Much of Grassy Point Preserve’s surroundings have changed with the passing tides. But the 34-acre dot of picture perfect mangrove shoreline will officially reopen to the public at 12:30 p.m. April 19 after months of completing an enhancement project.
“It’s a place to relax and enjoy and step back and drop your shoulders,” Holmes Beach Mayor Bob Johnson said.
The preserve — a relatively untouched coastal creature hangout blocked in by businesses and residences over the years — was bought by the state of Florida for Holmes Beach in 2001 after a three-year negotiation process for grant funds, which then went straight to the state land buying program Florida Communities Trust, or FCT. The program had simple stipulations: preserve the sensitive area, protect species on the site and provide a way that people can enjoy the area passively.
As time went on, work was done to improve on the property. In 2007, the city partnered with Sarasota Bay Estuary Program to remove invasive species such as Australian pines and Brazilian peppers, and the second grade class of Anna Maria Island Elementary helped plant native species.
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The city commission was finally able to get funds to start the boardwalk, extending the public access into the preserve. In 2015, the Manatee County Tourist Development Council matched the funds. And a boardwalk was eventually born.
While small, Grassy Point is the biggest chunk of land owned by the city of Holmes Beach. A short, shell loop had allowed visitors to momentarily escape traffic on Manatee Avenue. Now, after months of being closed, two boardwalk paths and the addition of a small parking lot will let visitors see a bit more of the preserve, even taking you right to Grassy Point Bayou.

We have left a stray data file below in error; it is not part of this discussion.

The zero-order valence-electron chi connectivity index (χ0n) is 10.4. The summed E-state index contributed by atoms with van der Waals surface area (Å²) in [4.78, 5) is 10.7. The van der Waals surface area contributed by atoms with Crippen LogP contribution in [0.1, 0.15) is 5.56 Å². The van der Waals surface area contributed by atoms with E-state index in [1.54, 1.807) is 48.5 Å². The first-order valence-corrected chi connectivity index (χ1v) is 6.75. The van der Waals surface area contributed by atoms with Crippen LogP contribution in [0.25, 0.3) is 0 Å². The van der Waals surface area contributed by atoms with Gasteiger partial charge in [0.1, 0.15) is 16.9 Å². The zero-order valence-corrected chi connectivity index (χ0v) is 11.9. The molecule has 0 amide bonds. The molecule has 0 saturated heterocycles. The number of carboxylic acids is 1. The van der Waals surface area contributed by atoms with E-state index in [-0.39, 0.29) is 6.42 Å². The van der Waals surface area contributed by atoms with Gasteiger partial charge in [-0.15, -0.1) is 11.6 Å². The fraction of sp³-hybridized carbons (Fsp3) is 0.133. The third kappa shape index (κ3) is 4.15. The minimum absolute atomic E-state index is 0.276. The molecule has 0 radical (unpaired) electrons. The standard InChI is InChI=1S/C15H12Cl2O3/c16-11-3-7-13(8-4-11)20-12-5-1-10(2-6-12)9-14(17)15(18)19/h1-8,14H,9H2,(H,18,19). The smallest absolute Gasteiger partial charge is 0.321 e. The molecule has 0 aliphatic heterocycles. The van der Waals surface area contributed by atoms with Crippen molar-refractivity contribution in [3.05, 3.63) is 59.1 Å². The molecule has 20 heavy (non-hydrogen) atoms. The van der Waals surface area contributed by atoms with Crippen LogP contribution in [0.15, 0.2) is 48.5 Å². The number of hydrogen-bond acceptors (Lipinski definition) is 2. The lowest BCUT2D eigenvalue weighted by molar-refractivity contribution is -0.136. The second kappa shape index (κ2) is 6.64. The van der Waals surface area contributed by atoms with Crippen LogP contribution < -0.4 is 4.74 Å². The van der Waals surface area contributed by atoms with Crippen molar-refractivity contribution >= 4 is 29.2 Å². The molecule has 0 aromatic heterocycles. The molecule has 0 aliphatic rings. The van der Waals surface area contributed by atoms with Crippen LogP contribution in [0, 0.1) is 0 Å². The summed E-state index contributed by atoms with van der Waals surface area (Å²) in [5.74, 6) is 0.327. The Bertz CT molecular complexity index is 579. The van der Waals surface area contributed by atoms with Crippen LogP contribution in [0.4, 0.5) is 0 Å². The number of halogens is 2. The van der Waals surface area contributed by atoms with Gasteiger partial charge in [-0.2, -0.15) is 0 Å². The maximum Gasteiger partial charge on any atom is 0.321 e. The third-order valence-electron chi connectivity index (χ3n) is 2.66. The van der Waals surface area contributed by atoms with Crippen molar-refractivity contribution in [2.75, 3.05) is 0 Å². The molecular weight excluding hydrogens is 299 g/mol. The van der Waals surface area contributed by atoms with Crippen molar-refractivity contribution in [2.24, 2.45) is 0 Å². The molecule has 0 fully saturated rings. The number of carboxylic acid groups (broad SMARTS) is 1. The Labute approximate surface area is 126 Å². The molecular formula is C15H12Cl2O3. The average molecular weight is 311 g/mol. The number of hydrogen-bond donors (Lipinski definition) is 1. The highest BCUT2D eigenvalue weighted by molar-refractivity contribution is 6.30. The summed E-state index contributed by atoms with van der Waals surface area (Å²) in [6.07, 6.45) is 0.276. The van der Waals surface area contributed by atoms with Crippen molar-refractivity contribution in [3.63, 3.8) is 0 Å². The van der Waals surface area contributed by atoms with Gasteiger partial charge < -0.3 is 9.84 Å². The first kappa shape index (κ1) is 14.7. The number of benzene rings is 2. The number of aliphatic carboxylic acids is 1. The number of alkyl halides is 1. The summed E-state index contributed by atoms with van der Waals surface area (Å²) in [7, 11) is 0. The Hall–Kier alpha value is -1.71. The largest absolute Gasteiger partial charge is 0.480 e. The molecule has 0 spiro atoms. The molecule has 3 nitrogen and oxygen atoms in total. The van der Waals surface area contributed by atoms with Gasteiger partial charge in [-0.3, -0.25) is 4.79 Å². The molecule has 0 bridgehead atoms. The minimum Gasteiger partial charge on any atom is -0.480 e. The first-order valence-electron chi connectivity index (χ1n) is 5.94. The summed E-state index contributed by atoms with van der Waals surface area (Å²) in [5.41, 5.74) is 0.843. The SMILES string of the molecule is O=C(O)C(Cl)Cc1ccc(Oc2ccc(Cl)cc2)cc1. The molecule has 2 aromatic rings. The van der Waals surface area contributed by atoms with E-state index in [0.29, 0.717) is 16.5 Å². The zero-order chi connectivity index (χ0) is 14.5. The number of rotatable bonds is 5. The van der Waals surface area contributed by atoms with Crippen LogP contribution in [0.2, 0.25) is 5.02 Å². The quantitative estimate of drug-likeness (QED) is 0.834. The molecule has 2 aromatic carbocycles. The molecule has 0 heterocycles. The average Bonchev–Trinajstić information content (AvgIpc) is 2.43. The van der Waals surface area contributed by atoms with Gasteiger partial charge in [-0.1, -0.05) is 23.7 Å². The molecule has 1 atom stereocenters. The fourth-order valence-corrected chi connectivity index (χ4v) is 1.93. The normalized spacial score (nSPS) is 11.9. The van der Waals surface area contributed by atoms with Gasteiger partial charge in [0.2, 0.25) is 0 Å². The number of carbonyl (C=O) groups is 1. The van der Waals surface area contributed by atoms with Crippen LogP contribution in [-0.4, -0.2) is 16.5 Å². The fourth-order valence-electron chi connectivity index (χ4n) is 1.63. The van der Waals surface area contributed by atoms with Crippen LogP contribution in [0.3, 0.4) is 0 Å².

“It’s a different look at Mother Nature and what she brings, and is a reminder of what this island used to be before man conquered it,” Johnson said with a laugh.
While service dogs are the only canine companions allowed in and no vehicles — not even bicycles — are allowed in the preserve, Johnson said he’s pleased with Grassy Point’s relaxing nature. He said being able to see more while preserving the majority of the area is a plus for the community.
“We did that through the use of a boardwalk type of system that is into the mangroves ... so that you can walk along this little pathway and look down and wink at a creature that’s winking back at you and just experience it,” he said.
And that’s not all that’s in the stars for Grassy Point. Mayor Johnson said a kayak launch is in the plans for south of the preserve and outside of the “passive recreation” requirement.
But no matter how long it takes, Grassy Point will be there for humans and marine life to enjoy.
How to access Grassy Point Preserve
From inland: Head west on Manatee Avenue West toward Anna Maria Island. Take a left on Gulf Drive North, another left on 30th Street and one more left onto Avenue C. Parking is available on the east side of Avenue C at the end, where the entrance of Grassy Point Preserve is located.